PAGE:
A bulldozer appeared at 70 Arlington Dr. this week, marking the first step in a construction project that will transform the former school site into a 30-unit affordable housing complex named Aurora Place.
The earth-moving work is the precursor to the installation of water, sewer and road services, which will be done by the end of August, said Alfred Nikolai, CEO of Habitat For Humanity Edmonton, the developer of the site.
Nikolai plans to have eight homes framed on one day in September. No specific date has been set. Volunteers will finish four of the homes before Christmas and the remaining four during the winter, he said. The plan is to start and finish the remaining 22 homes in 2012.
“I feel ecstatic, absolutely ecstatic. It’s 30 families that we’re helping and that’s why I feel good,” Nikolai said.
Habitat is currently interviewing eight St. Albert families for Aurora Place and is processing four more applications, Nikolai said.
About 10 to 15 families have already attended Habitat’s information sessions and are expected to apply, while a number of families have signed up for future sessions, he said.
Fundraising is in place for this year’s builds, he said.
“I think the citizens of St. Albert will be pleased to see some of our corporate donors that are stepping forward, putting money into St. Albert,” he added.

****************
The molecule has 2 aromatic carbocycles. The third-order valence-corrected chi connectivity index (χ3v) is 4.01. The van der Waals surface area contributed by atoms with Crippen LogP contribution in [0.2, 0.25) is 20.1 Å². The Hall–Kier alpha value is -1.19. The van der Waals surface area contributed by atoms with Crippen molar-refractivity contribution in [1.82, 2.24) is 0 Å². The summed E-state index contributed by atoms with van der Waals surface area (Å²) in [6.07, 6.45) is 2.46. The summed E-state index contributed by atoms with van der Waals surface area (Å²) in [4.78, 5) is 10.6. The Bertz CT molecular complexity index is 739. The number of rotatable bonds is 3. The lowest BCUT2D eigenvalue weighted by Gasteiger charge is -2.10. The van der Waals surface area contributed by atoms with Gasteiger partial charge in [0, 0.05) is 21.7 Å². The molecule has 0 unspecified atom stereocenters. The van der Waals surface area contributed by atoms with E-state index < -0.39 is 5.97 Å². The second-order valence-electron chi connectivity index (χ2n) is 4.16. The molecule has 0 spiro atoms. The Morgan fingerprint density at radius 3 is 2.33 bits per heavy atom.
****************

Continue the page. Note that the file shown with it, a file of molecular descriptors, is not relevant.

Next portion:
“The money is not in place for the 22 homes next year but we’re confident that we’ll get it,” Nikolai said.
The site at 70 Arlington Dr. was a lightning rod for controversy for about a year as the proposed development wound its way through the city’s approval process. It received council approval last fall.
The city provided the $840,000 from the province’s affordable housing money to allow Habitat to buy the land.
The Protestant school board owned the site for years but declared it unneeded for a school. The board’s repeated efforts to sell the land for various developments were blocked by neighbourhood residents who didn’t want the bare field developed.
For Akinsdale resident Dave Evans, who was among a group that fought the latest development, seeing a bulldozer on site was inevitable but still a bitter pill.
“We’ll have to keep an eye on it to see whether they finish it within the allotted three years,” he said.
“It’s pretty tough having a major construction site right in the middle of an established neighbourhood.”